Must he be given Miranda warnings? No. There is no free-standing requirement that police administer Miranda warnings to suspects. Such warnings generally are a prerequisite to using any subsequent statement against the suspect in court, but if authorities don’t care about the admissibility of any confession in light of what appears to be ample other evidence against Tsarnaev, the warnings need not be given. Chavez v. Martinez, 538 U.S. 760 (2003).
Does the public safety exception to Miranda apply? Not clear. Some have suggested that Tsarnaev could be questioned without Miranda warnings, and that any resulting statements could still be admissible in court under the public safety exception to the Miranda rule. I wrote about that issue three years ago in connection with the attempted Times Square bombing. The posts are here and here. To summarize, the public safety exception has been applied so far only to very limited questioning in the first moments of interaction between police and a potentially dangerous suspect, e.g., “where’s your gun?” Maybe a court would expand it to encompass protracted questioning of a terrorism suspect, but that’s far from a slam dunk. Readers interested in further exposition of the public safety exception may wish to consult Robert L. Farb, Arrest, Search, and Investigation in North Carolina 535, 587-89 (4th ed. 2011).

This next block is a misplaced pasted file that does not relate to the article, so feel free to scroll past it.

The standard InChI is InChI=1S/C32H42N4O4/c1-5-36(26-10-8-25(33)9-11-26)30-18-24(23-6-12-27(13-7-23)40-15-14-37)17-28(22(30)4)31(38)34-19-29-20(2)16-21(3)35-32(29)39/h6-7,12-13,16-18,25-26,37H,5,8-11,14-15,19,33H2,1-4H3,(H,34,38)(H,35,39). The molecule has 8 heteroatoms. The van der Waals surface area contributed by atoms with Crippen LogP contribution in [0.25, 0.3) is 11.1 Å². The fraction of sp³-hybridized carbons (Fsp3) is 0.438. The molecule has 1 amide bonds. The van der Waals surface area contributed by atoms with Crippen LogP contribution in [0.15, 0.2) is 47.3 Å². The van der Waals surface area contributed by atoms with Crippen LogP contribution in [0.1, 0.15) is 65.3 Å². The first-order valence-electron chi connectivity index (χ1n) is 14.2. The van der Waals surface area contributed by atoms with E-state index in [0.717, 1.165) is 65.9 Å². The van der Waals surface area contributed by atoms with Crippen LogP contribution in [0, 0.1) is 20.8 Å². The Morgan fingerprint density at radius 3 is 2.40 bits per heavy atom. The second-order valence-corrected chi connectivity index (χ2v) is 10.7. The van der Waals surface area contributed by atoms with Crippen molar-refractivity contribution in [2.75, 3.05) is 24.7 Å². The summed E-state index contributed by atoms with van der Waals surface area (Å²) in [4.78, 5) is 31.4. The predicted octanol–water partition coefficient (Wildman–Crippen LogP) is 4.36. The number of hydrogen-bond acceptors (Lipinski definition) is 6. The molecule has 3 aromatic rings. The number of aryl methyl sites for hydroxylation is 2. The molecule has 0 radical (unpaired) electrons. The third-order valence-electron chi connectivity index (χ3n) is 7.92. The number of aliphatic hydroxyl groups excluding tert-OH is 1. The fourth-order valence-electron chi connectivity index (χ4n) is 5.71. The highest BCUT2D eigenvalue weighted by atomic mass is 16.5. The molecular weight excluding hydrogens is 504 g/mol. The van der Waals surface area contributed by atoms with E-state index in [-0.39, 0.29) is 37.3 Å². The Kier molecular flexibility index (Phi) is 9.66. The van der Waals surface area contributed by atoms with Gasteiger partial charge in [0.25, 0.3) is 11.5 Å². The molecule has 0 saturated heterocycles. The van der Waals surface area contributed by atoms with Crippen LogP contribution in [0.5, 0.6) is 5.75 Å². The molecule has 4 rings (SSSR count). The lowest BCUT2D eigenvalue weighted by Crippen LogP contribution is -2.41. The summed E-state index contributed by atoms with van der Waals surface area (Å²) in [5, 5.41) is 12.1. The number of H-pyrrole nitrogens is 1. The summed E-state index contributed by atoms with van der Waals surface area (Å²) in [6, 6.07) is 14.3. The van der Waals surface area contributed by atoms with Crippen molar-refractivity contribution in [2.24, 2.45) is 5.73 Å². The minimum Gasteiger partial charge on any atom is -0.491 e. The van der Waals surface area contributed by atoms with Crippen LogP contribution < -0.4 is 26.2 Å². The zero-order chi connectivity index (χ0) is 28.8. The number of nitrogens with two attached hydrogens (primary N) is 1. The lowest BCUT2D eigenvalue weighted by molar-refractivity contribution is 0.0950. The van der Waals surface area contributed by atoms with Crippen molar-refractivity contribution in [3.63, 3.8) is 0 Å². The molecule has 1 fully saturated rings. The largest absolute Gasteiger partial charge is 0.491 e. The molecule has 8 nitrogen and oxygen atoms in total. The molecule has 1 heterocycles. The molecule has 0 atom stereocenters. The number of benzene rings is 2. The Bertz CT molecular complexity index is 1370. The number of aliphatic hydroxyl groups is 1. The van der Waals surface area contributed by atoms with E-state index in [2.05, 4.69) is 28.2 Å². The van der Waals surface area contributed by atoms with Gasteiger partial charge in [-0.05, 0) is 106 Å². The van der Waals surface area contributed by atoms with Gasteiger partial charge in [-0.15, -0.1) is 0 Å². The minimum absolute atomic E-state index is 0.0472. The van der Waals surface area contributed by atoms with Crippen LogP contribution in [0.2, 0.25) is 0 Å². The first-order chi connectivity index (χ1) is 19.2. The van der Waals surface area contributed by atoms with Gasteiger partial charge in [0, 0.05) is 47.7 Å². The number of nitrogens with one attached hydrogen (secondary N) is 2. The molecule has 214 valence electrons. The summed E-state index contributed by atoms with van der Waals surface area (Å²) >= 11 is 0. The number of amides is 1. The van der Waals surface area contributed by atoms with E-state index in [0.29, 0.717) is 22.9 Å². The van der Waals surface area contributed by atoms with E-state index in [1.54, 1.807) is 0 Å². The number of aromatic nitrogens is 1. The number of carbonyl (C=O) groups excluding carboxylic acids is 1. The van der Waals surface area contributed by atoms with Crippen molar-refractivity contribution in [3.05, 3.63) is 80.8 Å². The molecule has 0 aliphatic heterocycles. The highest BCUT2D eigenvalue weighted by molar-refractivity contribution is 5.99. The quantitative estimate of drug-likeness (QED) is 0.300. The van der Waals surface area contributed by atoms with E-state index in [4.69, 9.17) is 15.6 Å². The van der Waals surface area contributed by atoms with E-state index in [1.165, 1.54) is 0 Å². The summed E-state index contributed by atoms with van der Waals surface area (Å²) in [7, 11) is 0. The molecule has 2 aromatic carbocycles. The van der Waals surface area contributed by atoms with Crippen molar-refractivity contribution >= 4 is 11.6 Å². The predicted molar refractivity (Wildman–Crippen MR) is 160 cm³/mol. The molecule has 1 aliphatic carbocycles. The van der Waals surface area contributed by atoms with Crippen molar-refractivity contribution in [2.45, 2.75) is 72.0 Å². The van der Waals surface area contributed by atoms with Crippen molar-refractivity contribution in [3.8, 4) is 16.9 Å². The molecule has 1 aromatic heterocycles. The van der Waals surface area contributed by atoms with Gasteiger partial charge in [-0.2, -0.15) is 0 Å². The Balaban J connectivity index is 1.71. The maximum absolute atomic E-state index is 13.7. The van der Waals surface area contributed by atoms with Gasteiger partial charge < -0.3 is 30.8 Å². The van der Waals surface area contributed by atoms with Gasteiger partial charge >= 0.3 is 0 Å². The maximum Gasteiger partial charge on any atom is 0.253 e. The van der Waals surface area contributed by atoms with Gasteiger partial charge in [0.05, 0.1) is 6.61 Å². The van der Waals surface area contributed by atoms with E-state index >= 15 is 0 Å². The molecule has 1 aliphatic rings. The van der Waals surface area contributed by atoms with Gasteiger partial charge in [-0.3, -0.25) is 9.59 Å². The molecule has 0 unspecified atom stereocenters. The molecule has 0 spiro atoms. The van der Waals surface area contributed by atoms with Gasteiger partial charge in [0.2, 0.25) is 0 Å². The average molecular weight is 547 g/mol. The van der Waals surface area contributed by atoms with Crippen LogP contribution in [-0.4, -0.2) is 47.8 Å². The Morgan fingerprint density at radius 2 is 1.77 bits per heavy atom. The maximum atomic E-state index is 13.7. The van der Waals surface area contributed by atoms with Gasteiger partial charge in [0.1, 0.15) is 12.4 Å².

Can he be held as an enemy combatant? I doubt it, but I’m not an expert. Some politicians and others have argued that Tsarnaev should be detained as an enemy combatant. For the reasons that follow, I doubt that’s proper, but this isn’t my bailiwick so I welcome additions and corrections from others who are more versed in the issue. As a starting point, this Wikipedia entry explains that the term “enemy combatant” lacks a precise legal meaning. Generally, though, it refers to a person who is detained under the laws of war, as opposed to a person detained in connection with civilian criminal law. Whether to classify Tsarnaev as an enemy combatant relates to the Miranda question because enemy combatants typically are not read Miranda rights, but it goes beyond that question insofar as they are typically tried, if at all, in military tribunals rather than civilian courts. To qualify as an enemy combatant, one generally must be a member or supporter of an enemy force, such as Al Qaeda or the Taliban. So far, it appears that Tsarnaev isn’t. The New York Times reports that “officials said they were increasingly certain that the two suspects had acted on their own,” and also states that “there is no known evidence suggesting” that Tsarnaev is linked to Al Qaeda or any other extremist group. Even if Tsarnaev can fairly be described as a member or supporter of an enemy force, there is a potential constitutional barrier to holding him as an enemy combatant. He is a naturalized American citizen, and while American citizens captured overseas may be held as enemy combatants under Hamdi v. Rumsfeld, 542 U.S. 507 (2004), it is not clear whether an American citizen captured in the United States may be.